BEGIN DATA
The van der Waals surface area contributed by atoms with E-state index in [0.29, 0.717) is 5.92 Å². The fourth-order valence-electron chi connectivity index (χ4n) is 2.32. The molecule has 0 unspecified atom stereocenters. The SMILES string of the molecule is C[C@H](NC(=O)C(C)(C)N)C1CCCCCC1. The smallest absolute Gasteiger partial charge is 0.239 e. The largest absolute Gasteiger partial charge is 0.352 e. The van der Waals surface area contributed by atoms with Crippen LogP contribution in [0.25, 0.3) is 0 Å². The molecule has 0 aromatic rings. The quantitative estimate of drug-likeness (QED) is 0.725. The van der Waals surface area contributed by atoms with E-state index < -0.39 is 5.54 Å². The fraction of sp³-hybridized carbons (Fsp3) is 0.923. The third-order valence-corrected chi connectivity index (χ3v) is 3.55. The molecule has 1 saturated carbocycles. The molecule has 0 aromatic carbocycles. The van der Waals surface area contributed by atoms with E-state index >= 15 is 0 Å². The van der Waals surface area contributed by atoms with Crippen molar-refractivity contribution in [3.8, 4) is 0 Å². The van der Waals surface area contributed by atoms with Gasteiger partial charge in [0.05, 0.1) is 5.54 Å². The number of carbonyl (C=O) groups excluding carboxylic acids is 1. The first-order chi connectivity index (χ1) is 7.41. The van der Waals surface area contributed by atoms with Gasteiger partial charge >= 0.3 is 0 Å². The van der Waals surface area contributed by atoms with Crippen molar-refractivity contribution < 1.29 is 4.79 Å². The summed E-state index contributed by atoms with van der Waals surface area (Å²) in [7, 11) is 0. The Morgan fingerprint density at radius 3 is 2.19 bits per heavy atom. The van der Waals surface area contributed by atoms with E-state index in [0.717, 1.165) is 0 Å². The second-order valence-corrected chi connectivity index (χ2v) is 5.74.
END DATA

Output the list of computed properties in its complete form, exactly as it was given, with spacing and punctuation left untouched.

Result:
The van der Waals surface area contributed by atoms with E-state index in [0.29, 0.717) is 5.92 Å². The fourth-order valence-electron chi connectivity index (χ4n) is 2.32. The molecule has 0 unspecified atom stereocenters. The SMILES string of the molecule is C[C@H](NC(=O)C(C)(C)N)C1CCCCCC1. The smallest absolute Gasteiger partial charge is 0.239 e. The largest absolute Gasteiger partial charge is 0.352 e. The van der Waals surface area contributed by atoms with Crippen LogP contribution in [0.25, 0.3) is 0 Å². The molecule has 0 aromatic rings. The quantitative estimate of drug-likeness (QED) is 0.725. The van der Waals surface area contributed by atoms with E-state index < -0.39 is 5.54 Å². The fraction of sp³-hybridized carbons (Fsp3) is 0.923. The third-order valence-corrected chi connectivity index (χ3v) is 3.55. The molecule has 1 saturated carbocycles. The molecule has 0 aromatic carbocycles. The van der Waals surface area contributed by atoms with E-state index >= 15 is 0 Å². The van der Waals surface area contributed by atoms with Crippen molar-refractivity contribution in [3.8, 4) is 0 Å². The van der Waals surface area contributed by atoms with Gasteiger partial charge in [0.05, 0.1) is 5.54 Å². The number of carbonyl (C=O) groups excluding carboxylic acids is 1. The first-order chi connectivity index (χ1) is 7.41. The van der Waals surface area contributed by atoms with Gasteiger partial charge >= 0.3 is 0 Å². The van der Waals surface area contributed by atoms with Crippen molar-refractivity contribution < 1.29 is 4.79 Å². The summed E-state index contributed by atoms with van der Waals surface area (Å²) in [7, 11) is 0. The Morgan fingerprint density at radius 3 is 2.19 bits per heavy atom. The van der Waals surface area contributed by atoms with E-state index in [0.717, 1.165) is 0 Å². The second-order valence-corrected chi connectivity index (χ2v) is 5.74.